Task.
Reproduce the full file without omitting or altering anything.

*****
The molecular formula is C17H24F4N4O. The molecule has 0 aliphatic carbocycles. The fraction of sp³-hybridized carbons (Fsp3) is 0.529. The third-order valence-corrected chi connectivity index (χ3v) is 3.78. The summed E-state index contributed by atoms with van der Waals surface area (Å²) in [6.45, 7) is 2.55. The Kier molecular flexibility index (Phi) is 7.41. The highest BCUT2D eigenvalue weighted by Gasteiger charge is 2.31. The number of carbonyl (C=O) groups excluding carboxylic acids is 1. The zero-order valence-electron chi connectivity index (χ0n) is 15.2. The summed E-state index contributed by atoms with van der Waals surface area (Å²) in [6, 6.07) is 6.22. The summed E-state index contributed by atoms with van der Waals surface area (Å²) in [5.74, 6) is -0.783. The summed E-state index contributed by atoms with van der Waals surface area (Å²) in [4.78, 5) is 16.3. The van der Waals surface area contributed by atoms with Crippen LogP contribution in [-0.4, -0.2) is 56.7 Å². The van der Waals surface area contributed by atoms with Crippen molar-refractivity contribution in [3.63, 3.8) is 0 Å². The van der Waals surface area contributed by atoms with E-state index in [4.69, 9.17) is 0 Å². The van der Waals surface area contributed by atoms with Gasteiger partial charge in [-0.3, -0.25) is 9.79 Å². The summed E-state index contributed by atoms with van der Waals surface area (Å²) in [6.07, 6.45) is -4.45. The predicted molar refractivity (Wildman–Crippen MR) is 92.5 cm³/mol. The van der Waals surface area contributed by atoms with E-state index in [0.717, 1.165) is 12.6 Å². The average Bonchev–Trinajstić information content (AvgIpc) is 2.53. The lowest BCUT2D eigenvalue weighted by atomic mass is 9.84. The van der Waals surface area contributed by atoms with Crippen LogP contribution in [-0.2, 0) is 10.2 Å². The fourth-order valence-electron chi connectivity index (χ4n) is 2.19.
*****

The molecular formula is C17H24F4N4O. The molecule has 0 aliphatic carbocycles. The fraction of sp³-hybridized carbons (Fsp3) is 0.529. The third-order valence-corrected chi connectivity index (χ3v) is 3.78. The summed E-state index contributed by atoms with van der Waals surface area (Å²) in [6.45, 7) is 2.55. The Kier molecular flexibility index (Phi) is 7.41. The highest BCUT2D eigenvalue weighted by Gasteiger charge is 2.31. The number of carbonyl (C=O) groups excluding carboxylic acids is 1. The zero-order valence-electron chi connectivity index (χ0n) is 15.2. The summed E-state index contributed by atoms with van der Waals surface area (Å²) in [6, 6.07) is 6.22. The summed E-state index contributed by atoms with van der Waals surface area (Å²) in [5.74, 6) is -0.783. The summed E-state index contributed by atoms with van der Waals surface area (Å²) in [4.78, 5) is 16.3. The van der Waals surface area contributed by atoms with Crippen LogP contribution in [-0.4, -0.2) is 56.7 Å². The van der Waals surface area contributed by atoms with Crippen molar-refractivity contribution in [3.63, 3.8) is 0 Å². The van der Waals surface area contributed by atoms with E-state index in [4.69, 9.17) is 0 Å². The van der Waals surface area contributed by atoms with Gasteiger partial charge in [-0.3, -0.25) is 9.79 Å². The summed E-state index contributed by atoms with van der Waals surface area (Å²) in [6.07, 6.45) is -4.45. The predicted molar refractivity (Wildman–Crippen MR) is 92.5 cm³/mol. The van der Waals surface area contributed by atoms with E-state index in [0.717, 1.165) is 12.6 Å². The average Bonchev–Trinajstić information content (AvgIpc) is 2.53. The lowest BCUT2D eigenvalue weighted by atomic mass is 9.84. The van der Waals surface area contributed by atoms with Crippen LogP contribution in [-0.2, 0) is 10.2 Å². The fourth-order valence-electron chi connectivity index (χ4n) is 2.19.